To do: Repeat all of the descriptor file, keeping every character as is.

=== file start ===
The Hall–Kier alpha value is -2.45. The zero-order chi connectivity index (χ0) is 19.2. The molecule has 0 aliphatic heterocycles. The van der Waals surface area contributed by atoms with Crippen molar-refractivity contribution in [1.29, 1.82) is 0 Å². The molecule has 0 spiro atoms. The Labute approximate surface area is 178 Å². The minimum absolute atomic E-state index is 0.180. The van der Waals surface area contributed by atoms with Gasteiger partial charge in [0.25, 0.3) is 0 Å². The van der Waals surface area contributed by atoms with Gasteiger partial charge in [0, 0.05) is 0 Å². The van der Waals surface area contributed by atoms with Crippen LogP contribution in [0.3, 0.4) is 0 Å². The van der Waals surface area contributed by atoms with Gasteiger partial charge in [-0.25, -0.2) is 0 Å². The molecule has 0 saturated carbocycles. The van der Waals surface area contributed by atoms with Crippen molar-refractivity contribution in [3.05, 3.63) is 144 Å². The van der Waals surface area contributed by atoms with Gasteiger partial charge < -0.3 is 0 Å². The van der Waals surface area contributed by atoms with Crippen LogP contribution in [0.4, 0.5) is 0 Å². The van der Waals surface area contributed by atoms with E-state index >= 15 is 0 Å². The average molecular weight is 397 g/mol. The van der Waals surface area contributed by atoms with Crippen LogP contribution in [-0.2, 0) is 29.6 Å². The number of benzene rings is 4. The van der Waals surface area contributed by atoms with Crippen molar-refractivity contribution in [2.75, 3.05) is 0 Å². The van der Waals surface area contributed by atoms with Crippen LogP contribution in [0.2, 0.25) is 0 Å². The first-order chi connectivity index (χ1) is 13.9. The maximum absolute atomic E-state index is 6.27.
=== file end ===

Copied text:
The Hall–Kier alpha value is -2.45. The zero-order chi connectivity index (χ0) is 19.2. The molecule has 0 aliphatic heterocycles. The van der Waals surface area contributed by atoms with Crippen molar-refractivity contribution in [1.29, 1.82) is 0 Å². The molecule has 0 spiro atoms. The Labute approximate surface area is 178 Å². The minimum absolute atomic E-state index is 0.180. The van der Waals surface area contributed by atoms with Gasteiger partial charge in [0.25, 0.3) is 0 Å². The van der Waals surface area contributed by atoms with Gasteiger partial charge in [0, 0.05) is 0 Å². The van der Waals surface area contributed by atoms with Crippen LogP contribution in [0.3, 0.4) is 0 Å². The van der Waals surface area contributed by atoms with Gasteiger partial charge in [-0.25, -0.2) is 0 Å². The molecule has 0 saturated carbocycles. The van der Waals surface area contributed by atoms with Crippen molar-refractivity contribution in [3.05, 3.63) is 144 Å². The van der Waals surface area contributed by atoms with Gasteiger partial charge < -0.3 is 0 Å². The van der Waals surface area contributed by atoms with Crippen LogP contribution in [0.4, 0.5) is 0 Å². The van der Waals surface area contributed by atoms with E-state index >= 15 is 0 Å². The average molecular weight is 397 g/mol. The van der Waals surface area contributed by atoms with Crippen LogP contribution in [-0.2, 0) is 29.6 Å². The number of benzene rings is 4. The van der Waals surface area contributed by atoms with Crippen molar-refractivity contribution in [2.75, 3.05) is 0 Å². The van der Waals surface area contributed by atoms with Crippen LogP contribution in [0.2, 0.25) is 0 Å². The first-order chi connectivity index (χ1) is 13.9. The maximum absolute atomic E-state index is 6.27.